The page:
Oil prices went up 3% after China cut its interest rates.

Oil prices went up 3% after China cut its interest rates.

Oil prices went up 3% after China cut its interest rates. As the Chinese central bank cut a short-term loan rate for the first time in 10 months on Tuesday, oil prices rebounded sharply the previous day, rising by 3 percent.

Oil demand is expected to rise as a result of the rate drop, which was implemented to boost the slow recovery from the global epidemic in the world’s second-largest economy and largest petroleum importer.

By 11:34 a.m. EDT (1534 GMT), Brent crude futures had risen $2.18, or 3%, to $74.02 per barrel. The price of a barrel of U.S. West Texas Intermediate (WTI) crude oil increased by $2.04, or 3%, to $69.16.

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Concerns over the Chinese economy following last week’s poor economic statistics contributed to a 4% drop in prices on Monday.

According to Phil Flynn, an analyst with Price Futures Group, “the market is showing a rebound from yesterday.” On Monday, there was an abundance of gloom and dread.

Equities generally followed the price of oil higher on Tuesday.

Meanwhile, the six-month backwardation for Brent (a market structure in which shorter-dated futures trade above longer-dated ones) has dropped to roughly $1.30, the lowest level since March. This indicates waning confidence that demand will surpass supply over the course of the year.

According to UBS strategist Giovanni Staunovo, “for market participants to start building up long positions again, they likely need to see larger inventory declines,” and he predicted this would happen within weeks.

Before the U.S. Federal Reserve’s monetary policy meeting concludes on Wednesday, the market is feeling the effects of rising global supplies and worries about demand growth.

After statistics indicated that U.S. consumer prices climbed only a little in May, most market participants expect the Fed to hold interest rates steady.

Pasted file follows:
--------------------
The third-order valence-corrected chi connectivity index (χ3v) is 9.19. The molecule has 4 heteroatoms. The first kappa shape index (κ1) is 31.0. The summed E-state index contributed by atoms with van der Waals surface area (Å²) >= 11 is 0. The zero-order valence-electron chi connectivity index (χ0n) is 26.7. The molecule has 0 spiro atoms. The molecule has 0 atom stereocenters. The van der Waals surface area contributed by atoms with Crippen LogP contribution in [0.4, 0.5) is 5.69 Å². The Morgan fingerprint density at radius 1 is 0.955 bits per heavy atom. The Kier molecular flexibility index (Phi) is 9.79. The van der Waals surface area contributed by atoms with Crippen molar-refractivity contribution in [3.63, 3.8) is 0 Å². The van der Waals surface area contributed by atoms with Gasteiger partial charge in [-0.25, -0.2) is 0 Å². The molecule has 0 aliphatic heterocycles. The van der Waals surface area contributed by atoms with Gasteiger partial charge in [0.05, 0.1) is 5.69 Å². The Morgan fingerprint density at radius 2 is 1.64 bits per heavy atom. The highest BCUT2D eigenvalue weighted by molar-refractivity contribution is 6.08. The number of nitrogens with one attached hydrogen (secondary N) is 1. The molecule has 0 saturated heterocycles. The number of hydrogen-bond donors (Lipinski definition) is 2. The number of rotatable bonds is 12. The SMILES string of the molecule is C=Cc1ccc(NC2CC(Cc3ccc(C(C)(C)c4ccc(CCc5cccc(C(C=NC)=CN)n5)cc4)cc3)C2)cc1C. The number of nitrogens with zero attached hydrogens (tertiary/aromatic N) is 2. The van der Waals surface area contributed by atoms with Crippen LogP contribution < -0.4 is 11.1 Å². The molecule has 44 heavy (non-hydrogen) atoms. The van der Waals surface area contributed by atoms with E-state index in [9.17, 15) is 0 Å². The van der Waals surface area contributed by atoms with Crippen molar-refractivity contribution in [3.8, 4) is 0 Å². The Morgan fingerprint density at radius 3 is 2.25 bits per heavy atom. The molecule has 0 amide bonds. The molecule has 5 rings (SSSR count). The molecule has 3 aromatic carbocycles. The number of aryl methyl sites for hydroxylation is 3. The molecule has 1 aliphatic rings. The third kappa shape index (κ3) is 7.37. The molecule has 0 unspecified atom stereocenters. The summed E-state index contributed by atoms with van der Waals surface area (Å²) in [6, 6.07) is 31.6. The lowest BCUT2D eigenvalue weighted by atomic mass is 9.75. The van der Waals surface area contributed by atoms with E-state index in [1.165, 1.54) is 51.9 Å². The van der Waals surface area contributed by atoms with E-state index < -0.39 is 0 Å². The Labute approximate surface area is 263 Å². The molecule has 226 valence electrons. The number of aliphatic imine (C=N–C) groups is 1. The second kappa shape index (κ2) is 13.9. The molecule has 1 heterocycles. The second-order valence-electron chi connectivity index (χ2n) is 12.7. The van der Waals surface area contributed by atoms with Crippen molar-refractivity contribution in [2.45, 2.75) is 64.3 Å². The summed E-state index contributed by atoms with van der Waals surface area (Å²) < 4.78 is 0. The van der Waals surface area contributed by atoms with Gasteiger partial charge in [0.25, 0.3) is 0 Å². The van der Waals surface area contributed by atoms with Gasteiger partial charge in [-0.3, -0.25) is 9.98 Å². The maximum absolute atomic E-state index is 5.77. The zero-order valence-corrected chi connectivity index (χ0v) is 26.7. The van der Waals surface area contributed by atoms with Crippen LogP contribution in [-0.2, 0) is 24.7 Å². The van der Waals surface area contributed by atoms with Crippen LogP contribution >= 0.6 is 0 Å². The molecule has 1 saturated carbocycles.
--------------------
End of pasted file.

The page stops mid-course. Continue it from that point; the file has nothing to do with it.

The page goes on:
A pause in rate hikes might be good for commodities and oil prices because they are priced in dollars and have become more expensive for holders of other currencies as a result of the Fed’s rate hikes.

On Thursday, the European Central Bank (ECB) is likely to increase interest rates.

Oil prices initially rose this month as Saudi Arabia said it would only cut output further in July, but those gains have since evaporated due to demand concerns. On Tuesday, the Organization of the Petroleum Exporting Countries (OPEC) maintained its projection for global oil demand growth in 2023 for a fourth consecutive month, with slightly raised expectations regarding growth in demand from China.

On Wednesday, the International Energy Agency (IEA) will release its monthly report, which will serve as more trade clues.

On Tuesday, the oil business will report its stockpiles to investors, and on Wednesday, the government will do the same. Reuters surveyed five analysts, and their average prediction was that petroleum stocks dropped by approximately 1.3 million barrels between June 3 and June 9.

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